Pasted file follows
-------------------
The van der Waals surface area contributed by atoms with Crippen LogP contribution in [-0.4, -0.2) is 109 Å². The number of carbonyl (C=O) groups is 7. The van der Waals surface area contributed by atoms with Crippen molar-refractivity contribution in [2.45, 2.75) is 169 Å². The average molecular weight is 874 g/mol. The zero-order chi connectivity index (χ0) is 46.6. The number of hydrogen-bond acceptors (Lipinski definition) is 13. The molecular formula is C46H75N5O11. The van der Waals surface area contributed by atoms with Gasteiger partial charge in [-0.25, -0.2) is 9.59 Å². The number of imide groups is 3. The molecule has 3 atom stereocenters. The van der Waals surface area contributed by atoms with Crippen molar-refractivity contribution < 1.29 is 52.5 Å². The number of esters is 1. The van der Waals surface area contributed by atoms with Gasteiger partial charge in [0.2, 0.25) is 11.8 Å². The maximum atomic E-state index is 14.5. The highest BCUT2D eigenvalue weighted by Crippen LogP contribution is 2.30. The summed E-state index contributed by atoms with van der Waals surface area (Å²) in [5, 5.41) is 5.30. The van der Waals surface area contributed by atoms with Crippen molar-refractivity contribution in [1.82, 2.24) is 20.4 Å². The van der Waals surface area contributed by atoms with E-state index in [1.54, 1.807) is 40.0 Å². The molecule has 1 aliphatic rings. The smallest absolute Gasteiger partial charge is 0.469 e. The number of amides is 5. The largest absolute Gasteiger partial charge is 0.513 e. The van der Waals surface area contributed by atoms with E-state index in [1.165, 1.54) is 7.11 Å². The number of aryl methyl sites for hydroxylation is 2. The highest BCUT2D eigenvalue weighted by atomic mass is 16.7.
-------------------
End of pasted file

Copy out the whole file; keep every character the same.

The van der Waals surface area contributed by atoms with Crippen LogP contribution in [-0.4, -0.2) is 109 Å². The number of carbonyl (C=O) groups is 7. The van der Waals surface area contributed by atoms with Crippen molar-refractivity contribution in [2.45, 2.75) is 169 Å². The average molecular weight is 874 g/mol. The zero-order chi connectivity index (χ0) is 46.6. The number of hydrogen-bond acceptors (Lipinski definition) is 13. The molecular formula is C46H75N5O11. The van der Waals surface area contributed by atoms with Gasteiger partial charge in [-0.25, -0.2) is 9.59 Å². The number of imide groups is 3. The molecule has 3 atom stereocenters. The van der Waals surface area contributed by atoms with Crippen molar-refractivity contribution < 1.29 is 52.5 Å². The number of esters is 1. The van der Waals surface area contributed by atoms with Gasteiger partial charge in [0.2, 0.25) is 11.8 Å². The maximum atomic E-state index is 14.5. The highest BCUT2D eigenvalue weighted by Crippen LogP contribution is 2.30. The summed E-state index contributed by atoms with van der Waals surface area (Å²) in [5, 5.41) is 5.30. The van der Waals surface area contributed by atoms with Crippen molar-refractivity contribution in [1.82, 2.24) is 20.4 Å². The van der Waals surface area contributed by atoms with E-state index in [1.54, 1.807) is 40.0 Å². The molecule has 1 aliphatic rings. The smallest absolute Gasteiger partial charge is 0.469 e. The number of amides is 5. The largest absolute Gasteiger partial charge is 0.513 e. The van der Waals surface area contributed by atoms with E-state index in [1.165, 1.54) is 7.11 Å². The number of aryl methyl sites for hydroxylation is 2. The highest BCUT2D eigenvalue weighted by atomic mass is 16.7.